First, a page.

Investors and companies can reap the benefits of complete quarterly data of a business, and fuller reporting in the Gulf is key to attracting foreign interest.
Without reports it can be a jungle out there
Four times a year, journalists venture into the wilderness of financial statements on the hunt for the true state of the region's publicly traded companies. Unfortunately, they are often denied a closer look because of a lack of uniformity among these companies about how they report their financial positions.
A typical situation goes like this: A company issues an unexpected press release after 5pm with a careful selection of numbers relating to the previous three months. Then the dozing newspaper and wire reporters scramble to get a sense of their meaning, but generally fail to get much more information and end up focusing on how the net profit compared to the same quarter in the previous year. What would increase the ability of journalists and financial analysts to accurately report on the situation at these companies is if they uniformly released an audited financial statement - a detailed document that often exceeds 40 or 50 pages - at the same time as their announcements.
But as the Emirates Securities and Commodities Authority (ESCA) does not require this, few companies bother. Instead companies issue reports that range from a few lines to a full interim report with some greater level of detail. All ESCA requests is that companies make an announcement about their financial position within 30 days of the end of the quarter. The full statements are required to be submitted within three months of the end of the quarter.
The quality of financial information is about more than making the lives of business journalists and financial analysts easier. It has wider impacts on the economy and the perceived risk of companies. If an institutional investor from abroad does not get enough information, then it will require a premium from that company before it will invest in it. The riskier an economy seems, the less likely that money will flow there and support new businesses.
"Information is the prerequisite for making intelligent investment decisions and investors can't evaluate what they can't see," says Oliver Schutzman, the chief communications officer at Shuaa Capital. "That's why it's extremely important to provide an adequate level of detail on the financial position of a company." Of course, the very ability of financial statements to accurately convey a company's standing is being questioned on the global stage as watchdogs and political leaders search for the causes of the global economic recession. Consistency in reporting data is just a strand of the larger discussion.
"The great debate is coming up with one set of financial rules that can be used to prepare all financial statements that are widely understood and can be used to make proper financial decisions," says Amanda Line, the regional director of the Institute of Chartered Accountants in England and Wales. By using the international financial reporting standards (IFRS) as opposed to the generally accepted accounting principles (GAAP), the financial position of a company can look quite different, she says. Companies in the Gulf can use GAAP, IFRS or a variation of GAAP used in Saudi Arabia.
When it comes to financial reporting in the region or anywhere, Ms Line says the most important qualities are transparency and consistency. But the demand for these things should come from investors who refuse to tolerate less-than-adequate information. "We have confidence that investors will become increasingly strong and an important part of the way the markets function here," she says. "The onus is on them to become better educated and ask better questions, and not be as accepting of the answers."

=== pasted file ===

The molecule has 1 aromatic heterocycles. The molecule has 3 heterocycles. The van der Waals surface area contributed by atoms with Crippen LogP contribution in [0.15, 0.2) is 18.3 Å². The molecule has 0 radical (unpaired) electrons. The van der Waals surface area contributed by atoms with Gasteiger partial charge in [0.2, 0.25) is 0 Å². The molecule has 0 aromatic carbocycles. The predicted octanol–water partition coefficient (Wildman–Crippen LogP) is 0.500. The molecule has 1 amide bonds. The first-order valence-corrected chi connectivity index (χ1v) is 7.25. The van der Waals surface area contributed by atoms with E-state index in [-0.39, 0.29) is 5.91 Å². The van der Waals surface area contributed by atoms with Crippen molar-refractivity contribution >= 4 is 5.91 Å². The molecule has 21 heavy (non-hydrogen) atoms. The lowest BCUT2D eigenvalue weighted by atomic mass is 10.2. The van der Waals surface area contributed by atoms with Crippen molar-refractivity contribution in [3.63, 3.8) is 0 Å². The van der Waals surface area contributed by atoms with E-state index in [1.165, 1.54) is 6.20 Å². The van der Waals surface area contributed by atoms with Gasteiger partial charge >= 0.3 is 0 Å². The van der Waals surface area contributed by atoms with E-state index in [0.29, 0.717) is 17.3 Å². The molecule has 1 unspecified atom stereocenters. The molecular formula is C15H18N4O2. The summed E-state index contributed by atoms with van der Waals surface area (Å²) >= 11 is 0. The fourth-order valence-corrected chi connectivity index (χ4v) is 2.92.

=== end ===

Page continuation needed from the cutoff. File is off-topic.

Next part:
Two recent reports from companies in the property sector provide a small example of the differences in quarterly reporting. One issued a press release and a one-page consolidated income sheet. The other sent out a press release and an audited 16-page report that included income and cash flow statements, its balance sheet and notes that explained some of the numbers in greater detail. Earnings statements should be "more than communicating periodic information", says Domluke da Silva, a spokesman for the local branch of the Certified Financial Analyst Institute.
"When companies release this information, it should be a complete set of information," Mr da Silva says. "Many companies just release a few numbers and it's really not helpful from the investor's perspective." Press announcements about the previous quarter and the full financial statements should be released simultaneously, he says. "It's what's good for the market." Another issue is that many of the companies send out their numbers and then do not make themselves available for more specific questions about the future of the company, according to Chet Riley, an analyst at Nomura Securities.
"In the real estate sector, you get much more disclosure in the United States, Australia and the UK," Mr Riley says. "When they report their numbers, whether its quarterly or full financials, you always get much more detail. You get information about yields, location of properties, leasing information ? This is important for bringing in institutional investors." For analysts, additional commentary usually comes in the form of a conference call with the company's top executives, including the chief financial officer.
Some companies, such as Sorouh Real Estate and Deyaar Development, have made significant improvements in transparency over the last two years. In a distinctive move, Sorouh even releases its financial statements before the markets open to allow the data to be digested over a full day. The added layers of information in the full financial statements are important for not only checking the announcements from companies, but to find out if they are only giving one side of the story.